USDA and FDA proposals to regulate genetically engineered (GE) plants and animals following the recent update of the regulatory framework are on their websites awaiting public comment by 19 June 2017. The documents on which comments are requested are long, dense and, at times, internally inconsistent. Here’s a detailed analysis of these proposals.
My purpose here is to boil the key issues down to two pages. First, is this regulatory relief?
In place since 1986, the Coordinated Framework for the Regulation of Biotechnology specified that organisms modified by modern biotechnology methods should be regulated based on their characteristics, not on the method by which they were modified. (This is pretty obvious, if you think about it. It’s like saying a pure chemical is what it is regardless of how it was produced.)
But in practice, ONLY organisms modified by biotechnology methods have been regulated under the Framework. We have now had 30 years of field experience with GE organisms, primarily in agriculture.
There is no evidence that using biotech methods to modify organisms is hazardous. Based on a thorough review of the scientific evidence, the US National Academy of Sciences 2016 report concludes that the GE crops on the market today are just as safe as their non-GE counterparts.
Moreover, the USDA’s Animal and Plant Health Inspection Service (APHIS), which regulates GE organisms, has issued 18,000 authorizations for environmental release of GE organisms, roughly 12,000 each authorizations for importation and interstate movement, and 124 determinations of non-regulated status. Based on this experience, APHIS has concluded that using GE techniques does not produce organisms that present a plant pest risk, even when the added DNA is from a plant pest.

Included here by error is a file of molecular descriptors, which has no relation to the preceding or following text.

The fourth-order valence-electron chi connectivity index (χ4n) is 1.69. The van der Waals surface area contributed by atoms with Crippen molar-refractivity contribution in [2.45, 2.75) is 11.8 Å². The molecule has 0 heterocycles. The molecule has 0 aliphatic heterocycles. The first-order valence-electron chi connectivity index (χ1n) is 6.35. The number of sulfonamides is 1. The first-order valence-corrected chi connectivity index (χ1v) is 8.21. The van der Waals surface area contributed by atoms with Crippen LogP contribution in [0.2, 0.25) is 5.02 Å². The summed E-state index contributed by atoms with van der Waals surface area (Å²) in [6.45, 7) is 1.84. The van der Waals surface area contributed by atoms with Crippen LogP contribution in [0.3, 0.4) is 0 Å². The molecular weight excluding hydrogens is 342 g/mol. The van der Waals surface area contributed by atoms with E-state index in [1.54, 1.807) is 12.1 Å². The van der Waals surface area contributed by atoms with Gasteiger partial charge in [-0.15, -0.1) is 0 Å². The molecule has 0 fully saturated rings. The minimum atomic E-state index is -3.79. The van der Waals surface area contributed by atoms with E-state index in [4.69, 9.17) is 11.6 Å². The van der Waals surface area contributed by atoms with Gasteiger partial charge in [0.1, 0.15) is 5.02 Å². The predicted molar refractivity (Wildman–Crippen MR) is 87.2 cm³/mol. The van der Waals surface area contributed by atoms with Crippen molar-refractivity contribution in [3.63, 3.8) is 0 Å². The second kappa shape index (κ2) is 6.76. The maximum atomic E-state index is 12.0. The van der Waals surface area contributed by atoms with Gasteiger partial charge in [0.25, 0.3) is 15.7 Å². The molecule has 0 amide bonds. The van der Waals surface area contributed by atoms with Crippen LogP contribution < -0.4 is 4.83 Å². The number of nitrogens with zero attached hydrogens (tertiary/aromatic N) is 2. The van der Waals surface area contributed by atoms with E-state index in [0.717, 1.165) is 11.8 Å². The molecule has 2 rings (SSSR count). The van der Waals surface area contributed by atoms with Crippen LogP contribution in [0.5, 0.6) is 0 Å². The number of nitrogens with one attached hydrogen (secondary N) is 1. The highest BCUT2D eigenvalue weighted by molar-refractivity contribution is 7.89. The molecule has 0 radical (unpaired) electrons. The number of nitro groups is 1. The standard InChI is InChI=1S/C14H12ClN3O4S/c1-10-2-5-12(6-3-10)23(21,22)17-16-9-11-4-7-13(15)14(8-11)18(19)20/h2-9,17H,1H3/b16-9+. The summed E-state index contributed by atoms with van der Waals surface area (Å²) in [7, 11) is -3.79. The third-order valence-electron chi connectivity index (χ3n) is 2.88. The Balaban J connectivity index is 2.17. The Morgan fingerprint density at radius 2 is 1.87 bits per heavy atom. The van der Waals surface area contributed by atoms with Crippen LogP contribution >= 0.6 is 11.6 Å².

But instead of easing the regulatory burden by simply complying with the original framework’s dictate to regulate GE organisms based on their characteristics, not on the method by which they were modified, the USDA stands the framework on its head by creating a new category of regulated organism modified by “genetic engineering.” By this, APHIS means “techniques that use recombinant or synthetic nucleic acids with the intent to create or alter a genome.” This proposal institutionalizes regulation based on process, not product. Or guilty until proven innocent.
Ah, you were perhaps misled by APHIS’ proposal to exclude GE organisms if they could be produced using what they view as “traditional breeding techniques” or “chemical or radiation-based mutagenesis.” Also excluded are organisms to which a “naturally occurring nucleic acid sequences from a sexually compatible relative” has been added. But that doesn’t mean you get to make that decision.
APHIS will decide, based on a “Request for Evaluation or Reevaluation,” the requirements for which are to be found here. Watch out for GE plants that have “a plant/trait combination that the Agency has not yet evaluated for plant pest and/or noxious weed risk” or if they contain DNA from an organism that has pathogenic or weedy relatives. These will be regulated. That is, APHIS is proposing to extend its regulatory mandate to “weediness,” even though noxious weeds are already regulated. And they propose to continue regulating plant pest-derived DNA, despite the above-cited conclusion.